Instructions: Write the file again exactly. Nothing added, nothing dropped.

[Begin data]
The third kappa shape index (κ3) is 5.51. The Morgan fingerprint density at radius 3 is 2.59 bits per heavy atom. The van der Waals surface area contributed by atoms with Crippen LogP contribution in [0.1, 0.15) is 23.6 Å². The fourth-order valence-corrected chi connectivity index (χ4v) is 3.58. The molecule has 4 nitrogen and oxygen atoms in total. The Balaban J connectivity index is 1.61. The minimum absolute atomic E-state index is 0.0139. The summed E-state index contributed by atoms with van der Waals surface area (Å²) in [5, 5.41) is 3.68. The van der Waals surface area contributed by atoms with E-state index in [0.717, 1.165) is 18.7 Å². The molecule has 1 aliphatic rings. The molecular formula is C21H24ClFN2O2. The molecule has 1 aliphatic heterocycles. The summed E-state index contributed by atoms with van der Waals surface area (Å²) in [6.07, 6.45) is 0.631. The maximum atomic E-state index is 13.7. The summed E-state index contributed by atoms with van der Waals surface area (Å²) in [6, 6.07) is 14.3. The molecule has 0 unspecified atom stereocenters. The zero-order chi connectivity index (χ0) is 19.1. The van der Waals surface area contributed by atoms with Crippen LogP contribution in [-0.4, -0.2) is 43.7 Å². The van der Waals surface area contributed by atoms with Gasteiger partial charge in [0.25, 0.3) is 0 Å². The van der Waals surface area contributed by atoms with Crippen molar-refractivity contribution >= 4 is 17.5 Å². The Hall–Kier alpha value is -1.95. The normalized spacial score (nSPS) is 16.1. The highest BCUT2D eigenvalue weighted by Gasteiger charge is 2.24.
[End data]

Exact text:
The third kappa shape index (κ3) is 5.51. The Morgan fingerprint density at radius 3 is 2.59 bits per heavy atom. The van der Waals surface area contributed by atoms with Crippen LogP contribution in [0.1, 0.15) is 23.6 Å². The fourth-order valence-corrected chi connectivity index (χ4v) is 3.58. The molecule has 4 nitrogen and oxygen atoms in total. The Balaban J connectivity index is 1.61. The minimum absolute atomic E-state index is 0.0139. The summed E-state index contributed by atoms with van der Waals surface area (Å²) in [5, 5.41) is 3.68. The van der Waals surface area contributed by atoms with E-state index in [0.717, 1.165) is 18.7 Å². The molecule has 1 aliphatic rings. The molecular formula is C21H24ClFN2O2. The molecule has 1 aliphatic heterocycles. The summed E-state index contributed by atoms with van der Waals surface area (Å²) in [6.07, 6.45) is 0.631. The maximum atomic E-state index is 13.7. The summed E-state index contributed by atoms with van der Waals surface area (Å²) in [6, 6.07) is 14.3. The molecule has 0 unspecified atom stereocenters. The zero-order chi connectivity index (χ0) is 19.1. The van der Waals surface area contributed by atoms with Crippen LogP contribution in [-0.4, -0.2) is 43.7 Å². The van der Waals surface area contributed by atoms with Gasteiger partial charge in [0.25, 0.3) is 0 Å². The van der Waals surface area contributed by atoms with Crippen molar-refractivity contribution >= 4 is 17.5 Å². The Hall–Kier alpha value is -1.95. The normalized spacial score (nSPS) is 16.1. The highest BCUT2D eigenvalue weighted by Gasteiger charge is 2.24.